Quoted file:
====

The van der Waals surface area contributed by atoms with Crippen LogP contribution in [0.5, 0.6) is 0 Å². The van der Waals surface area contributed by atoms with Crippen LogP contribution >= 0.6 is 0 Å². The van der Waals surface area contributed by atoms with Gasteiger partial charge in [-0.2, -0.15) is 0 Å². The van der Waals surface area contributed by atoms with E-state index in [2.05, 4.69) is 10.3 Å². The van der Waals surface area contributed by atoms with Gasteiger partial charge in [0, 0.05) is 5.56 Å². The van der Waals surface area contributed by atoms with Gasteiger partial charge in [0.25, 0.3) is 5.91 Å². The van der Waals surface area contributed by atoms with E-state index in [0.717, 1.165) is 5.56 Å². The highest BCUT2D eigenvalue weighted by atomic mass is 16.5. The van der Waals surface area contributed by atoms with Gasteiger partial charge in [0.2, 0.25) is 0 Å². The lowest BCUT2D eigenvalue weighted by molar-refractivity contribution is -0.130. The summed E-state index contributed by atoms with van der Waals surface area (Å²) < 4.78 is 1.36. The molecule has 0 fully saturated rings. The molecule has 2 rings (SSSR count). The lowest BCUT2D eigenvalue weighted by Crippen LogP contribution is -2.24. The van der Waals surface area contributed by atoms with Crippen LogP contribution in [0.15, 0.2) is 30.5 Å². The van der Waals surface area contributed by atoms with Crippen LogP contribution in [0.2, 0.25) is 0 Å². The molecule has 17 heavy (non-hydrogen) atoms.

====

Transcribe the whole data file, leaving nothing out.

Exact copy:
The van der Waals surface area contributed by atoms with Crippen LogP contribution in [0.5, 0.6) is 0 Å². The van der Waals surface area contributed by atoms with Crippen LogP contribution >= 0.6 is 0 Å². The van der Waals surface area contributed by atoms with Gasteiger partial charge in [-0.2, -0.15) is 0 Å². The van der Waals surface area contributed by atoms with E-state index in [2.05, 4.69) is 10.3 Å². The van der Waals surface area contributed by atoms with Gasteiger partial charge in [0, 0.05) is 5.56 Å². The van der Waals surface area contributed by atoms with Gasteiger partial charge in [0.25, 0.3) is 5.91 Å². The van der Waals surface area contributed by atoms with E-state index in [0.717, 1.165) is 5.56 Å². The highest BCUT2D eigenvalue weighted by atomic mass is 16.5. The van der Waals surface area contributed by atoms with Gasteiger partial charge in [0.2, 0.25) is 0 Å². The lowest BCUT2D eigenvalue weighted by molar-refractivity contribution is -0.130. The summed E-state index contributed by atoms with van der Waals surface area (Å²) < 4.78 is 1.36. The molecule has 0 fully saturated rings. The molecule has 2 rings (SSSR count). The lowest BCUT2D eigenvalue weighted by Crippen LogP contribution is -2.24. The van der Waals surface area contributed by atoms with Crippen LogP contribution in [0.15, 0.2) is 30.5 Å². The van der Waals surface area contributed by atoms with Crippen LogP contribution in [0.2, 0.25) is 0 Å². The molecule has 17 heavy (non-hydrogen) atoms.